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MacD Question

Hi MarkD and ImKwin
I am reading about the MacD momentum indicator and copied below is what is printed. I don't understand The line in parenthesis that I have isolated for viewing. My question is:
Exactly which MacD is better suited for weekly charts and why: is the MACD(5,35,5) better for weekly charts or is the MACD(12,26,9) better for weekly charts and why ??

The MACD indicator is special because it brings together momentum and trend in one indicator. This unique blend of trend and momentum can be applied to daily, weekly or monthly charts. The standard setting for MACD is the difference between the 12- and 26-period EMAs. Chartists looking for more sensitivity may try a shorter short-term moving average and a longer long-term moving average.

"MACD(5,35,5) is more sensitive than MACD(12,26,9) and might be better suited for weekly charts."

Chartists looking for less sensitivity may consider lengthening the moving averages. A less sensitive MACD will still oscillate above/below zero, but the centerline crossovers and signal line crossovers will be less frequent.


  • markdmarkd mod
    edited February 3
    "Which is better" is really something you have to decide for yourself. Trading is personal.A system or method works only if you can follow it (take the losses, wait for the profits), and that's a matter of individual psychology.

    One way to decide for yourself might be to a make a list of all the charts in an index - maybe the DOW 30, or the SP 100. Create a weekly chart style and add the PPO indicator twice, once with the shorter parameters, once with the longer (as @lmkwin explained, PPO is better for comparisons between stocks - read the chart school article on PPO for more detail). Omit any other indicators to keep it simple.

    Then compare the entries and exits each PPO creates. Draw lines straight up from the buy/sell signal on PPO to the bar on the chart that generated the signal. Use the open of the next bar as your entry/exit. Which fits more stocks better (i.e. which gives you more/bigger profits and fewer/smaller losses) ?

    I recommend doing all this work because if you go by only what you read you will never be sure - you will never be able to make your own decisions based on what you yourself know to be true. Markets change and no rule will always work. If you do your own research, you will have a better idea when to follow a rule and when to ignore it.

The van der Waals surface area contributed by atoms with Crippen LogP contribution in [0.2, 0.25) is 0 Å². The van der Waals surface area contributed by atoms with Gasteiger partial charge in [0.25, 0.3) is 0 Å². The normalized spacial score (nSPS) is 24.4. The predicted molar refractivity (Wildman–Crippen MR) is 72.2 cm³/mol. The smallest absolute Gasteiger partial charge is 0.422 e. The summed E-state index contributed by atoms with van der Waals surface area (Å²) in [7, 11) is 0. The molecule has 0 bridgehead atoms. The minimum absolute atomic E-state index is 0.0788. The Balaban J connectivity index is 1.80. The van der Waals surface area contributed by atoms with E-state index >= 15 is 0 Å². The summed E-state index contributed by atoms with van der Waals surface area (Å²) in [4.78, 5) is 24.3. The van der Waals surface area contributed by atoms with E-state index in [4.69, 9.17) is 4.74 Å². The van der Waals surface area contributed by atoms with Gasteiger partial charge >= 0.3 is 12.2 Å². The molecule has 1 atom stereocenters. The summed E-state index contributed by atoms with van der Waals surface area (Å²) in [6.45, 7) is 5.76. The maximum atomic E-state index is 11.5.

If you have Powerpoint its a big help in taking screen shots and printing them out, but its not absolutely necessary. Working with a printed page will help you retain what you learn (there seems to be a hand-brain connection that really helps learning).
  • lmkwinlmkwin ✭✭
    edited February 2
    The difference between the MACD and the PPO is that MACD shows the dollar or point value difference between the lines. The PPO shows the difference as a percentage of the lines.

    Using the AAPL chart, the difference between the 12 and the 26 is 3.134 dollars or points. That 3.134 points is a 2.245% difference between the two. So, if you look for a MACD value of 3.134 you will probably find stocks in a similar price strata of AAPL. If you look for a PPO value of 2.245, you will get a much wider swath of prices as 2.245% difference is able to applied consistently than a 3.134 point difference.

    On the default, 12 is 12 periods, 26 is 26 periods, and 9 is the moving average of the difference between the moving averages.

    What is better? I'd say PPO as it's much easier to see extremes over time. It's better to use in a Rank by statement as well.

    You can use MACD/PPO on the major market charts as way to see if the market is favorable or unfavorable

    You can also use them on a Relative chart to see where over or under performance is happening. Note the Perf Chart lines getting closer together and then crossing.

    I try to use weekly data in my scans and alerts, or convert the weekly value into daily values for use in the scans and alerts. So if I'm looking at 9 or 20 week indicators, I'll use 45 or 100 for my daily parameter.

    I'm actually more partial to Point and Figure Charts which combine momentum, horizontal and trendline characteristics. Longer column lengths indicate momentum. Column exceeding prior column indicates horizontal break, etc. But the scanning capabilities on StockCharts are much more comprehensive so I can use PnF AND time based parameters in my scans. I'm partial to Low Pole patterns and Selling Climaxes for my universe.

    On the MACD/PPO parameters, that last number is a moving average of the difference. If you put a 1 or a 0 in then you will get a different view of the actual difference between the 2 moving averages. A 1 will show just the K line. A 0 will display it as a histogram.

    You can also add your own moving average and horizontal line via using Overlays options on the chart

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